The Department of Water Resources’ operations and management, and its outdated procedures, models and data collection needs scrutiny.
By Adam Gray, Special to CalMatters
Assemblymember Adam Gray, a Democrat from Merced, represents Assembly District 21.
We need to talk about what happened to all the water that was lost.
We already know what happened to thousands of farmers: They went without.
We know what happened in cities up and down the state: They went dry.
We know what happened to salmon eggs and juveniles: More perished than usual.
In the 2021 water year, California water officials disastrously miscalculated the moisture content of the Sierra Nevada snowpack. Because the Department of Water Resources didn’t know how much water was in the snow, or how much would be absorbed by the parched ground beneath, the department grossly overestimated how much would flow into reservoirs. That led the department to allow nearly 700,000 acre feet – some say much more – to flow to the ocean.
Even as dozens of climate scientists predicted drought, California wasted enough water to provide for at least 1.4 million households for a year. That’s enough for everyone living in San Francisco, San Jose, Sacramento, Stockton, Fresno and Modesto combined. Those wasted flows did nothing to help salmon or to keep salt out of the Delta.
The water is long gone, so all we have left are questions.
That’s why I have asked the State Auditor to investigate the Department of Water Resources’ operations and management, including the accuracy of its data collection, predictive models, reservoir operations, pumping regimes and the roles of decision-makers.
That wasted water had value beyond what we could have done with it – grown crops, fortified reservoirs, saved a few thousand salmon. On emerging water “exchanges,” where investors bet on commodity price fluctuations, California water was selling for $792.56 an acre foot in early March. That means the state flushed away some $550 million. That’s malfeasance.
We need answers first, then accountability, then solutions.
Question No. 1: Why was the state still using clearly unreliable measurements and operational procedures? Was it due to bureaucratic inertia or gross incompetence?
No. 2: No water agency other than the Department of Water Resources made such a colossal mistake in predicting runoff. Turlock Irrigation District was extremely close in its estimates on the Tuolumne River basin. The NOAA’s California Nevada River Forecast Center – whose data many water districts incorporate into their calculations – was also extraordinarily close. If the state can’t get it right, will it more closely collaborate with local water agencies who do?
No. 3: When will the state start to live up to its obligations? Contractually, California has agreed to do two important things: keep saltwater from rushing into the Sacramento-San Joaquin Delta from the San Francisco Bay and protect native fish species. Because the state has failed to create enough water storage, it routinely has too little water for either task. When it can’t meet its obligations, the Department of Water Resources takes water allocated to others to backfill for the state’s mistakes. This creates enormous friction, pitting dam-hating environmentalists against farmers, with the state in the middle.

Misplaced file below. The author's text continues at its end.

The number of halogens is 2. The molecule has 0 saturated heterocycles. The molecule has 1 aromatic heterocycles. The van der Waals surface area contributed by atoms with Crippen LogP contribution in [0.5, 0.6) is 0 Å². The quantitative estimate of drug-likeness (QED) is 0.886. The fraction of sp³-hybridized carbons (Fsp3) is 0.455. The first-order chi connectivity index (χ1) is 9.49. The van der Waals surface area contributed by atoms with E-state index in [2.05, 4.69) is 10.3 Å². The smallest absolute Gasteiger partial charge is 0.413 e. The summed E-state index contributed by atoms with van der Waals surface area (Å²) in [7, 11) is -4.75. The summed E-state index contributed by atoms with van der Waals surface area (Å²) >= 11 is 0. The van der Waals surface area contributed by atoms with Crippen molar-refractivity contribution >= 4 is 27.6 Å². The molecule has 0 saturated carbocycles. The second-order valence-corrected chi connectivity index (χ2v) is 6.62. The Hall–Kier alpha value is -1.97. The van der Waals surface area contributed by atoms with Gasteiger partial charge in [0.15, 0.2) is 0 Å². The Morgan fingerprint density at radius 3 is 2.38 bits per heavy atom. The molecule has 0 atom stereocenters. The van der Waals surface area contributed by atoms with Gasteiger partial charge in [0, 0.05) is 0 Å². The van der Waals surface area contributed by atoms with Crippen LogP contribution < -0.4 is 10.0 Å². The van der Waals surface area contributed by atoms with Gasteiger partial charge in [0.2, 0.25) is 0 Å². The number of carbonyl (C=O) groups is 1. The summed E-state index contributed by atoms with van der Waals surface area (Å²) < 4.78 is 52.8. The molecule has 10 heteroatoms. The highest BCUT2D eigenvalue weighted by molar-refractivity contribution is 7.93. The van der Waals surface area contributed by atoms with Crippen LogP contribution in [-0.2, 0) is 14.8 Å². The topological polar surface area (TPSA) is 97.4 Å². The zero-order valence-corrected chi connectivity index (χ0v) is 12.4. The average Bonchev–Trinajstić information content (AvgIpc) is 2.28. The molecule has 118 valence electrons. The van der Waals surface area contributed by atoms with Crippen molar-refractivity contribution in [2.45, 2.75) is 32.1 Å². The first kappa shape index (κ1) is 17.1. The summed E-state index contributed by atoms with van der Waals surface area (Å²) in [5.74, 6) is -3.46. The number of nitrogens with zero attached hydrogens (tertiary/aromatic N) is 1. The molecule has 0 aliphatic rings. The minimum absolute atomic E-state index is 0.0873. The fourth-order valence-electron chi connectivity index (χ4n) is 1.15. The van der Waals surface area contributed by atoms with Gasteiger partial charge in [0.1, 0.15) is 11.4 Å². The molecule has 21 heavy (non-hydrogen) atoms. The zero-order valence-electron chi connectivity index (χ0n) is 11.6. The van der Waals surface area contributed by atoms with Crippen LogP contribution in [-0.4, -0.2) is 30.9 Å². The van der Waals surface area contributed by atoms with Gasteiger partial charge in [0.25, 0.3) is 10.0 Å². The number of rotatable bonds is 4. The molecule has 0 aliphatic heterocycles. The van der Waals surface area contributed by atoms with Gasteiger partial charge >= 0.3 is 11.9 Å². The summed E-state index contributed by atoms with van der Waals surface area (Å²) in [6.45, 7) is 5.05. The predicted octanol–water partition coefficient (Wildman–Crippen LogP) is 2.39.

No. 4: The most important question: Has the state learned anything from this disaster? Despite the Department of Water Resources’ recent media blitz insisting it has adopted new methods of measuring snow, this February the state again appeared to be releasing far more water than it should have been. Despite predictions of continued drought, which have since come true, officials were releasing roughly three times the historic median from Lake Oroville. That wasted water helped neither fish nor farmers.
No. 5: Finally, are those responsible for past mistakes still making decisions?
Deirdre Des Jardines of California Water Research began calling out the state’s reliance on outdated procedures, models and data collection in 2009. This month, she told the water board that this reliance has resulted in “fatal errors.”
This continued reliance on broken systems turns drought into catastrophe. Until we understand what has gone wrong with the agencies charged with managing California’s water, we cannot understand how to fix the problems.
I hope my fellow legislators are also interested in finding the answers to my questions. We all should be.
Assemblymember Adam Gray has also written that it makes no sense for California to refuse to use clean, cheap hydropower in the fight against climate change, that California should reclassify hydropower as renewable energy, and that legalizing sports betting could generate millions for public services.